Information Security Tips for Large Organizations

23 Aug
Company, Industry

It seems these days like the majority of companies are starting to get over the “it will never happen to me” mentality, and have realized it’s not a matter of IF, but WHEN.

In July we blogged about Information Security Tips for Small Businesses, now it’s time to break down what large organizations need to be doing to ensure their helping build up their cyber security.

1) If you don’t already have one, build your security policy.

Any business that wants to succeed in today’s market, needs to have security standards. Cybercriminals are not just targeting technology or financial industries, as demonstrated so far in 2016 – any industry is a target. Attacks are becoming more frequent, and more damaging, and by companies not prioritizing their security posture, is a costly mistake.

From a basic standpoint, companies should be at the very least including the following to their cyber security policies:

  • Identify risks related to cyber security
  • Establish cyber security governance
  • Develop procedures and policies as well as oversight processes
  • Protect company networks and information
  • Identify and address risks associated with remote access to client information and fund transfer requests
  • Define and handle risks associated with vendors and additional third parties
  • Be able to detect unauthorized activity

 2) Understand exactly what generates corporate cyber security risks.

Malware, and sabotage, and phishing oh my! If you’re overwhelmed by all the potential areas of attack that your organization can succumb to, well then you’re actually a step ahead of most of your competitors. Most companies, simply fail to understand the vast potential areas that are vulnerable to an attack. Security risks are not always as obvious as a virus, a phishing email (yes we realize some people are completely oblivious to these), and a disgruntled employee sabotage.  There are many different areas that a cybercriminal can exploit. Using the following chart can help organizations to understand the risks, and create a plan to help alleviate these risks in the long term.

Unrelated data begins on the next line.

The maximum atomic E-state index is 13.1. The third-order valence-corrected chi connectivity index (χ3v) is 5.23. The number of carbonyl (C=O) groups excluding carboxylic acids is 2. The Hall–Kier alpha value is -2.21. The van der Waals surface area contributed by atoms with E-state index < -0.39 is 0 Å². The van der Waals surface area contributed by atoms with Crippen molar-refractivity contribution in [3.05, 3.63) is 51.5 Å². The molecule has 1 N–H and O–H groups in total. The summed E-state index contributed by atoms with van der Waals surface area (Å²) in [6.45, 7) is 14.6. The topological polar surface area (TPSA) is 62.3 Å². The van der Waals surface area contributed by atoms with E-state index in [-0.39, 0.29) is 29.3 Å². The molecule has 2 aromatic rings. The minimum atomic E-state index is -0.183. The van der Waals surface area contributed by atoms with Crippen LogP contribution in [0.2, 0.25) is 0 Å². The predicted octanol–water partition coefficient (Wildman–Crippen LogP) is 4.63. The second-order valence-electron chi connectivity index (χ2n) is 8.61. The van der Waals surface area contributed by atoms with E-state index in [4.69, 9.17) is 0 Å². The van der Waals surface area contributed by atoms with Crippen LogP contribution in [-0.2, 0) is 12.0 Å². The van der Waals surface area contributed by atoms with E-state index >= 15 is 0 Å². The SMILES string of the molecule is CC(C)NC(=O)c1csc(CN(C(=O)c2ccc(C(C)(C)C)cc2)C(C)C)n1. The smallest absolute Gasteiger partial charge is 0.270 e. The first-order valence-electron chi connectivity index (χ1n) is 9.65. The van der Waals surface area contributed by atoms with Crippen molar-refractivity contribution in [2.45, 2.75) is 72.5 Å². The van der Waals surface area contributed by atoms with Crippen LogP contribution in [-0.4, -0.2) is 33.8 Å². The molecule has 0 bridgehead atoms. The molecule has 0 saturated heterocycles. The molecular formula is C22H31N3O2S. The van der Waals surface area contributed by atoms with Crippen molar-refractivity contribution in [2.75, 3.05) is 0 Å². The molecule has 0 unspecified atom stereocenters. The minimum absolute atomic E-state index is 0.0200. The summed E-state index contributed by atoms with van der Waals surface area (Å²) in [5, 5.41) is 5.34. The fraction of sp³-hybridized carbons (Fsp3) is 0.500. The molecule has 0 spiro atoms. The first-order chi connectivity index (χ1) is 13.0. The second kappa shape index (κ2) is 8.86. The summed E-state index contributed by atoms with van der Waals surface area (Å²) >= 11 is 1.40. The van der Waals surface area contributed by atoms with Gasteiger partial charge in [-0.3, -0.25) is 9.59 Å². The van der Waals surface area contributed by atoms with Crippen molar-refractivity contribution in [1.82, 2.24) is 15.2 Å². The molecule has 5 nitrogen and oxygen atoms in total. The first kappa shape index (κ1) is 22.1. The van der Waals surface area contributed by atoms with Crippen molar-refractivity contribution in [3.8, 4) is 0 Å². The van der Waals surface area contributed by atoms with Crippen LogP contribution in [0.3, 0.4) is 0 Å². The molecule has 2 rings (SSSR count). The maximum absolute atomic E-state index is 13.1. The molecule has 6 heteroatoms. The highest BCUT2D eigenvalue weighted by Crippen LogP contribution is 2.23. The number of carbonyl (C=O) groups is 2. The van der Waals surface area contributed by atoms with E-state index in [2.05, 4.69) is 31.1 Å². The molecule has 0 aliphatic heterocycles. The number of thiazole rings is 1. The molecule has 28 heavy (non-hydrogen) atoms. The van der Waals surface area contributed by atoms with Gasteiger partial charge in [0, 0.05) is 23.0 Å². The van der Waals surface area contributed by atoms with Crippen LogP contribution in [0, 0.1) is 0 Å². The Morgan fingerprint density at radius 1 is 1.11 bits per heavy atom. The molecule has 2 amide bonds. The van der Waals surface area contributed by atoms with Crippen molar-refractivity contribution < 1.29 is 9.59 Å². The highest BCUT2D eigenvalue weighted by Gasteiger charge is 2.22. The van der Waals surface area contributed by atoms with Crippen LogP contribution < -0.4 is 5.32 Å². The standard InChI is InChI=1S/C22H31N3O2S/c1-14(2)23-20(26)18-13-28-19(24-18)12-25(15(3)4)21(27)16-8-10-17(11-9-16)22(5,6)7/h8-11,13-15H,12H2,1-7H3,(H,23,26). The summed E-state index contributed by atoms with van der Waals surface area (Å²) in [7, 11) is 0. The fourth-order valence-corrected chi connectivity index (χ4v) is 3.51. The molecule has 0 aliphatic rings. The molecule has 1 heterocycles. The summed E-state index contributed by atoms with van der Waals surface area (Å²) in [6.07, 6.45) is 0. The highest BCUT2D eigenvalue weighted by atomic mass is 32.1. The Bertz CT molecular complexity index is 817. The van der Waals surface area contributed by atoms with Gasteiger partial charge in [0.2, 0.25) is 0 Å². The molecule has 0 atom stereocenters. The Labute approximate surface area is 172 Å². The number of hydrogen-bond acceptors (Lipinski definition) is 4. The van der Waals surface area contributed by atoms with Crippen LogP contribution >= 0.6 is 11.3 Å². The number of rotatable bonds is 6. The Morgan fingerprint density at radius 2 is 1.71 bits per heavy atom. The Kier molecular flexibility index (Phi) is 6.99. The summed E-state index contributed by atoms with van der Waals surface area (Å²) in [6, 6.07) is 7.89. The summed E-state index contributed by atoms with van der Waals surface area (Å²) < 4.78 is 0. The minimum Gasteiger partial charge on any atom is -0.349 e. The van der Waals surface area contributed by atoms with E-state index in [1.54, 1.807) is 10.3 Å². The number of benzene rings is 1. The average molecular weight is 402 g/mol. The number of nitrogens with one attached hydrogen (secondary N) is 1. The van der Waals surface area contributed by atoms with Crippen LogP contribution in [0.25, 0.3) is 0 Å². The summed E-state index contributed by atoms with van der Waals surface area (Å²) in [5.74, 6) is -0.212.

information security risk sources

Responses to a survey taken by Heimdal Security from the question, “What was the root cause of the security breaches your organization experienced.”

3) Realize that your weakest link is, in fact your employees.

Behind almost every single cyber threat and attack, companies have the ability to pin point the source to have originated within your organization. It’s not always a disgruntled an employee working to sabotage the company, quite often it’s an uninformed employee with no malicious intent, just a lack of training. Employees who are not trained in today’s best security practices, are known to click suspicious emails, or visit restricted websites – and they pose an enormous security threat to the safety of your data.

Which leads us to …

4) Implement an Information Security Training Initiative

The best way to combat your human error is to institute a company-wide security awareness training program. This can be in the form of a formal training session, security awareness website, or even training material posted in common areas to serve as a reminder. Regardless of your form of methodology, the following information should be included in the training:

  • Your organization’s security policy
  • Data classification and handling
  • Workspace/desktop security
  • Wireless networks
  • Password Security (really we can’t stress this one enough)
  • Phishing and malware attacks

largeorg03

 5) BYOD and “The Cloud”

SMBs and enterprises have adopted a “Bring Your Own Device” option to security, that allows employees to use their own smartphones or tablets. While this is a great option, that gives employees flexibility, there are security concerns that can arise from this.  Ensuring that networks are being consistently monitored is a crucial step to let this BYOD policy continue.  According to a Dell report: